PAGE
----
The Global Appliance Stocktake

Getting on track to meet appliance efficiency goals may seem daunting, but governments already have the solutions on hand.

Matt Malinowski

Two years ago, the Super-Efficient Equipment and Appliance Deployment (SEAD) Initiative announced the world’s largest energy-efficiency commitment to date. Under the Product Efficiency Call to Action, 15 economies pledged to prioritize appliance efficiency. Specifically, they promised to double the efficiency of priority equipment accounting for over 40% of global electricity use – air conditioners, refrigerators, lightbulbs, and industrial motor systems – by 2030.

In the wake of this year’s alarming UN climate global stocktake, my colleagues at CLASP and I looked back on the Call to Action and wondered: Are countries on track to meet their commitments to double the efficiency of priority appliances? The short answer is no. The long answer is that we are falling behind, but there is a clear path to success.

CLASP’s new report, Getting Appliances Back on Track, assesses progress, country by country and appliance by appliance. It also charts out clear, achievable recommendations for getting appliance efficiency back on track.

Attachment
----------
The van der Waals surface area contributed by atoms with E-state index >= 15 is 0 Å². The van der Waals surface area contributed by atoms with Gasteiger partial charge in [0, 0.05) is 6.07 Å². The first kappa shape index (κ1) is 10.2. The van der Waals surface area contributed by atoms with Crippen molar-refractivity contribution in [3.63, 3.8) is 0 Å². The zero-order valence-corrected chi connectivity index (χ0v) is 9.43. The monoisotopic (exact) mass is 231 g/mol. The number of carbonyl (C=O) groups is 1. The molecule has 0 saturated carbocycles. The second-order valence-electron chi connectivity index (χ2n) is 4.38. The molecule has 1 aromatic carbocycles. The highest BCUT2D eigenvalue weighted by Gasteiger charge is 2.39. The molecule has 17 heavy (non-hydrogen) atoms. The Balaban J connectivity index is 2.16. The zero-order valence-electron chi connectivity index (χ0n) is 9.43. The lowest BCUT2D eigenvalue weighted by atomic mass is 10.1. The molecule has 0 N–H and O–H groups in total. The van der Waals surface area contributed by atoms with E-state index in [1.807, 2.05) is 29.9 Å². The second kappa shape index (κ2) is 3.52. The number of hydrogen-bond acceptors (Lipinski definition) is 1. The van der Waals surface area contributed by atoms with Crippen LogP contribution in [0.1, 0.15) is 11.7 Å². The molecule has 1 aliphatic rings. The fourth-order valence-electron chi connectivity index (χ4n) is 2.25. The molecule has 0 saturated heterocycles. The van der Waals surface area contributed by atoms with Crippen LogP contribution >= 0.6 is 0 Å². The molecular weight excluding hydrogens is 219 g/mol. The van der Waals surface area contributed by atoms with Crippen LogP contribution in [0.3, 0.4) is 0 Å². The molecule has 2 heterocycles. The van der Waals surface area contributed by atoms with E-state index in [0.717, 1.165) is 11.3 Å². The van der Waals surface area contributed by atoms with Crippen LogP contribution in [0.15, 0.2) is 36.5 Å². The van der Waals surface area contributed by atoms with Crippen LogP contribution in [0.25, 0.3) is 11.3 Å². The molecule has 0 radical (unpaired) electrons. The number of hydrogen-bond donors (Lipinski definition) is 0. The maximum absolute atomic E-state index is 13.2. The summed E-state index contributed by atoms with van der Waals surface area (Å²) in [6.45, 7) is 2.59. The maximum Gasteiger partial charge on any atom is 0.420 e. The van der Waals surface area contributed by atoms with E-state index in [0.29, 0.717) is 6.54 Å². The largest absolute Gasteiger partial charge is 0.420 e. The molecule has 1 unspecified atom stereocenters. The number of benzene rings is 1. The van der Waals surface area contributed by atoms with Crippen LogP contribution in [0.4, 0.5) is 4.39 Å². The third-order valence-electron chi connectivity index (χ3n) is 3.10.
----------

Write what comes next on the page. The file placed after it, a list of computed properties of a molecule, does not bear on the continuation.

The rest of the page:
Common policy levers like minimum energy performance standards (MEPS) and energy-efficiency labeling are cost-effective, widely used, and proven with a track record for reliably cutting energy use, lowering costs, and slashing emissions. Getting Appliances Back on Track offers specific recommendations for countries to most effectively leverage these and other tools to make progress toward their commitments.

The report dovetails with our landmark publication forthcoming this November, Net Zero Heroes: Scaling Efficient Appliances for Climate Change Mitigation, Adaptation & Resilience, which lays out ambitious targets for the appliances sector to meet Net Zero 2050 goals.

While the world is behind where it needs to be, we have the Net Zero Heroes we need – let’s get to work.


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